Gabrielle Sims is now the Senior Coordinator of Corporate Social Responsibility (CSR) for the Charlotte Hornets. She’s well into her fourth season with the organization. Her awesome work with the Hornets caught our attention. Some of that work came before making the leap into CSR four months ago. Previously, Gabrielle was a Coordinator of Marketing the Hornets.
Gabrielle talks about her CSR role and briefly reminisces about her previous one too. In our conversation, she talks about her decision to get a Master’s in Sports Administration. Surely, it wasn’t an easy one. She had options. Options are a good thing after all. Nonetheless, she honed in on Sports Administration, reminding herself of that ‘ah-ha’ moment she had about wanting to work in sport not too long before. We chatted about many aspects of her career in sport and are pleased to share the conversation with you below.
Tell us about your role as Senior Coordinator of CSR with the Hornets.
I work closely with all members of the Corporate Social Responsibility team to plan, organize and execute programs and events that extend our organization’s reach into the community and their most critical areas of need—education, wellness, hunger, and military. My specific focus areas include leading our hospital visits, charity drives, Hugo’s Little Heroes and various NBA Cares Initiatives like Hoops for Troops and Jr. NBA.
Tell us a little bit about your previous role as Coordinator of Marketing.
My first three seasons with the Charlotte Hornets, I was the Coordinator of Marketing Administration, an administrative support role for our Senior Vice President of Marketing. My responsibilities included arranging accommodations for business travel, calendar management, collaborating with other departments on special projects and managing the department’s autographed memorabilia.
Talk about why you wanted to work in sport and when you realized it.
From the age of 6, my life revolved around sports. I played basketball for several years, dabbled in field hockey and gymnastics, but my love was in running track.
I started running in middle school through my sophomore year of college. Once I stopped competing, I thought my only dealings with sports would be as a fan—I NEVER thought I would work in it.
I sought out other careers because I had heard, “unless you know someone in sports, you’ll never get your foot in the door” countless times. So, I moved on from that idea and looked elsewhere. Before working for the Charlotte Hornets—I worked in retail, at two YMCA’s, unpaid internships and a high-end private gym. Each of those roles allowed me to gain life experiences and improve on professional skills I knew I would value once I could figure out what I wanted to do with my life.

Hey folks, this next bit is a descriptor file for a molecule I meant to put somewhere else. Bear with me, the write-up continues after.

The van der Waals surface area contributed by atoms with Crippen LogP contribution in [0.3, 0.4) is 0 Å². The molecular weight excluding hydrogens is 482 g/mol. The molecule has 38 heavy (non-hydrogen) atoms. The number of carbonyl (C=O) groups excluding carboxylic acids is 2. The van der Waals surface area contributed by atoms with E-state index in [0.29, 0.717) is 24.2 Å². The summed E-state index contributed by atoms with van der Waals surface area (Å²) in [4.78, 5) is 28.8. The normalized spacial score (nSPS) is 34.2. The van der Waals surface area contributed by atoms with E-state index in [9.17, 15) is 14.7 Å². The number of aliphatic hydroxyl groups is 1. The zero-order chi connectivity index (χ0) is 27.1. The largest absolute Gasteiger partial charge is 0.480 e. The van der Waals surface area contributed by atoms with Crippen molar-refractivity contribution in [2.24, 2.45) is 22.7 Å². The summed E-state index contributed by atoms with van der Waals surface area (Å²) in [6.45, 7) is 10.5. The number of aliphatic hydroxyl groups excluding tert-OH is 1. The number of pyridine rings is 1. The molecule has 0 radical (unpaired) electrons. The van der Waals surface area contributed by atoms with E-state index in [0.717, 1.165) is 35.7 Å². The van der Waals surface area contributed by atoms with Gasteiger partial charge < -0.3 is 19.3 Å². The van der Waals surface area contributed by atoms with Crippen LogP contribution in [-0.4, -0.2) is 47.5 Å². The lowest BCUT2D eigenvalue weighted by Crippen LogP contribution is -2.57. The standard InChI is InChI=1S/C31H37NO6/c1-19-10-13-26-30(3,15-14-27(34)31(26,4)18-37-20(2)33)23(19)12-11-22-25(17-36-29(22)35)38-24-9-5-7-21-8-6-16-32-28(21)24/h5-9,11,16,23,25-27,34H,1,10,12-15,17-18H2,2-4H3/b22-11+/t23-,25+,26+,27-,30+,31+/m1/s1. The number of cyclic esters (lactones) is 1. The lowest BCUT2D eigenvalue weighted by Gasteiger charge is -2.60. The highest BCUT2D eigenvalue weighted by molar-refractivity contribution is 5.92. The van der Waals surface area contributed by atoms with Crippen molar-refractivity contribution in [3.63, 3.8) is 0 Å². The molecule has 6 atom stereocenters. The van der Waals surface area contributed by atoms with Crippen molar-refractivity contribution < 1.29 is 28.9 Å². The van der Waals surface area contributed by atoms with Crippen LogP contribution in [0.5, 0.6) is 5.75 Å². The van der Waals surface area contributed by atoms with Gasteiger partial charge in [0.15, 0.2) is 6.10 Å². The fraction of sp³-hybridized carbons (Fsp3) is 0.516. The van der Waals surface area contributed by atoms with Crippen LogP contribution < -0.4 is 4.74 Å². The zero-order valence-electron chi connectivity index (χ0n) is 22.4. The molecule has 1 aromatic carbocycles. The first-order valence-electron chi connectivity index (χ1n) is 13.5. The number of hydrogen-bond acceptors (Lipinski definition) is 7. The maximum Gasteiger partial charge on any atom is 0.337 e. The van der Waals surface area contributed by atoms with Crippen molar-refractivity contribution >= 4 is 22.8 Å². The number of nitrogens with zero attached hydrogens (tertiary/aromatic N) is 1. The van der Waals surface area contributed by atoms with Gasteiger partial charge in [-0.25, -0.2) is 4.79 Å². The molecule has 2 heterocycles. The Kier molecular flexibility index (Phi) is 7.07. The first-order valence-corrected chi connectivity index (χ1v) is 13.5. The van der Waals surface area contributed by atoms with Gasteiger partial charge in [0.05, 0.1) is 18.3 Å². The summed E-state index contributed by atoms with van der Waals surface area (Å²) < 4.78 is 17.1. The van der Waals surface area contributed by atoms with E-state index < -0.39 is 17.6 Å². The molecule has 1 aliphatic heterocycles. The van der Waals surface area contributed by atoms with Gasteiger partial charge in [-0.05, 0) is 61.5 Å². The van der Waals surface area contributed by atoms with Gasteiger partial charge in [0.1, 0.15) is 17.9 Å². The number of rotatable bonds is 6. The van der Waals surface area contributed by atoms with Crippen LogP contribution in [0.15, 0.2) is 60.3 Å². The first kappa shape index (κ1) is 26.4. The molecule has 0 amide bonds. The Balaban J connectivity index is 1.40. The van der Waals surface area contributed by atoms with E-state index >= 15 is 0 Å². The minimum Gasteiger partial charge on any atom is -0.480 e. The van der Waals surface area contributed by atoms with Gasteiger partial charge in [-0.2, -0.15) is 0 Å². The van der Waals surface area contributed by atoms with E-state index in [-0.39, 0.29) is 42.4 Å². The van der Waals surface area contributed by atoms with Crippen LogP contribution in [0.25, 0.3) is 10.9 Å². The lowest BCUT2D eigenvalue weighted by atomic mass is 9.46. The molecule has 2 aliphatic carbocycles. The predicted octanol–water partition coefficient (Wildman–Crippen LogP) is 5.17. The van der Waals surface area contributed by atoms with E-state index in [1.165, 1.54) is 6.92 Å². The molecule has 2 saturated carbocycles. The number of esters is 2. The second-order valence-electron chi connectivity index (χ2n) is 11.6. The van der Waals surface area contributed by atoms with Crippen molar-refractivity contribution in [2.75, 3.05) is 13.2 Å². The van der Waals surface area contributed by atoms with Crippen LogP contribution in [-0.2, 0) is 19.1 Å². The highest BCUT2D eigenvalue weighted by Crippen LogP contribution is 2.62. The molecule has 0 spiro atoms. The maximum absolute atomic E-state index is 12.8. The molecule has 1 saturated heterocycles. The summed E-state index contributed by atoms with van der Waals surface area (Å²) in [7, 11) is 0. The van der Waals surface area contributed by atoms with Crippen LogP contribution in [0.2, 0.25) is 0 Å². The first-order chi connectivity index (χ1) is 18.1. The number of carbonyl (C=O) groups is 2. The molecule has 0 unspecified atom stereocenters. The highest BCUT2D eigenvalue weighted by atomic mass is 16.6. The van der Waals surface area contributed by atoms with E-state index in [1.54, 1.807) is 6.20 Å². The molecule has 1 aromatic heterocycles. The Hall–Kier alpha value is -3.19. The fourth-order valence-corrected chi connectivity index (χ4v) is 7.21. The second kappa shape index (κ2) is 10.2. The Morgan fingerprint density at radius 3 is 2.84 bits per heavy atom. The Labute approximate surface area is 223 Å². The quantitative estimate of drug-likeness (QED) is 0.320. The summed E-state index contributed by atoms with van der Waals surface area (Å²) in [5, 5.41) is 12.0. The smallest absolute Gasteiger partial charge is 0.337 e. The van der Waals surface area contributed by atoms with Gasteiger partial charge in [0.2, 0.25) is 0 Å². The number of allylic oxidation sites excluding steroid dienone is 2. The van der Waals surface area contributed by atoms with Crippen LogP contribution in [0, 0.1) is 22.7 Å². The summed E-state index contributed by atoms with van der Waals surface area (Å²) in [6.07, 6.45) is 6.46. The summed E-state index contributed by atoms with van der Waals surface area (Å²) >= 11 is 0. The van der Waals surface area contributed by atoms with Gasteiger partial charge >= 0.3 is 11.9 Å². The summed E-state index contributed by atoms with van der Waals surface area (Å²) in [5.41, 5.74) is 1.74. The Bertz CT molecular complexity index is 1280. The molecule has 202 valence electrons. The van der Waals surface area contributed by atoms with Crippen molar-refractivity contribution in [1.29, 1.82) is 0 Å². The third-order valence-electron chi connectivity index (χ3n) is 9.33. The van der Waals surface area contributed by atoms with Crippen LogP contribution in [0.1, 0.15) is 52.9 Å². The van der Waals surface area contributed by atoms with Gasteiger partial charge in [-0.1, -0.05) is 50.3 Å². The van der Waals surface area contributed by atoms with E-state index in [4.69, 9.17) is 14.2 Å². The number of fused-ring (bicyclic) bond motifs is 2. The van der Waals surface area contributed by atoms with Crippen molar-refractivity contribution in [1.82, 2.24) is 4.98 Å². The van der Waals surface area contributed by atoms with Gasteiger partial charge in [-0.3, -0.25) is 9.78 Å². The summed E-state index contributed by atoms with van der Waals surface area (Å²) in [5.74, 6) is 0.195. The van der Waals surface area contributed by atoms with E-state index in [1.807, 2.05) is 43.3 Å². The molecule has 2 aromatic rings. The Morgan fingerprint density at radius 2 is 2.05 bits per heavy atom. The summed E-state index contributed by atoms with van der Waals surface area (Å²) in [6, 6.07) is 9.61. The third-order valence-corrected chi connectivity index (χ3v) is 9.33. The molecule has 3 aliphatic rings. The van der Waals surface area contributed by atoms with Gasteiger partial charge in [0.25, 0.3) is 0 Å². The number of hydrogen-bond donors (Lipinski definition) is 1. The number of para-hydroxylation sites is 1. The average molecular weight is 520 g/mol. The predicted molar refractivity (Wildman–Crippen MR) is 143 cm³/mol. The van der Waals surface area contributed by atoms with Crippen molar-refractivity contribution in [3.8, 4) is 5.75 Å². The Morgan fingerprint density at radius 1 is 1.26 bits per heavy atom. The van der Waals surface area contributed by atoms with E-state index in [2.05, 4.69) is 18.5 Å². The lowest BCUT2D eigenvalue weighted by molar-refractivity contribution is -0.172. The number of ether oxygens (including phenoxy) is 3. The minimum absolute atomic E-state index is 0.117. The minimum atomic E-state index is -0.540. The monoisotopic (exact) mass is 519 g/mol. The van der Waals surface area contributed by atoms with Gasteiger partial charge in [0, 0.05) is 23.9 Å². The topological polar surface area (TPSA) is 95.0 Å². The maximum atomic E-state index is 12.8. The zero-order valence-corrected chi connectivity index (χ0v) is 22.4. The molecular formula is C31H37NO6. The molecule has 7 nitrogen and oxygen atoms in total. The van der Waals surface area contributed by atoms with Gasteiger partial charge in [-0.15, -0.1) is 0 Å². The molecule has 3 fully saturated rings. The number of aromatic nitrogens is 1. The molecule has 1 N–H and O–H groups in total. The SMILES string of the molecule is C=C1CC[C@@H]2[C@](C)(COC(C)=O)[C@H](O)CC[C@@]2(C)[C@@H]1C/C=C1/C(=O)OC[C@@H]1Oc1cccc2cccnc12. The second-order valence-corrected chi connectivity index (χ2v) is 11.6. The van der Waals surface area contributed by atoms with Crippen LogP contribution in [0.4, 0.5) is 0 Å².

“I had my ‘ah-ha’ moment when I was working for a private gym in Charlotte. I was in a role that I was not passionate about in a place I felt like I truly had outgrown. I knew that I needed to find either a role that was more fulfilling or looked at going back to school to get another degree.”
I considered master’s programs in non-profit management, business administration, marketing, and communication, but none of them drew my interest like sports. My decision to pursue my Masters in Sports Administration was honestly motivated by a comment a former professor made. It was my senior year and I wanted to revisit the idea of working in sports. He explained to me that working in sports would require a master’s degree and I was going to be overlooked without it.
Since I did not want to give an employer any reason to overlook me, I researched different online master’s programs that offered Sports Administration or Sports Management and eventually decided on the University of Miami. Since I was familiar with the athlete-side of sports, I thought this would be a great opportunity to learn more of the business side of sports and hopefully find my niche. The online M.A. Sports Administration was honestly was the best decision I could have made for myself and my career.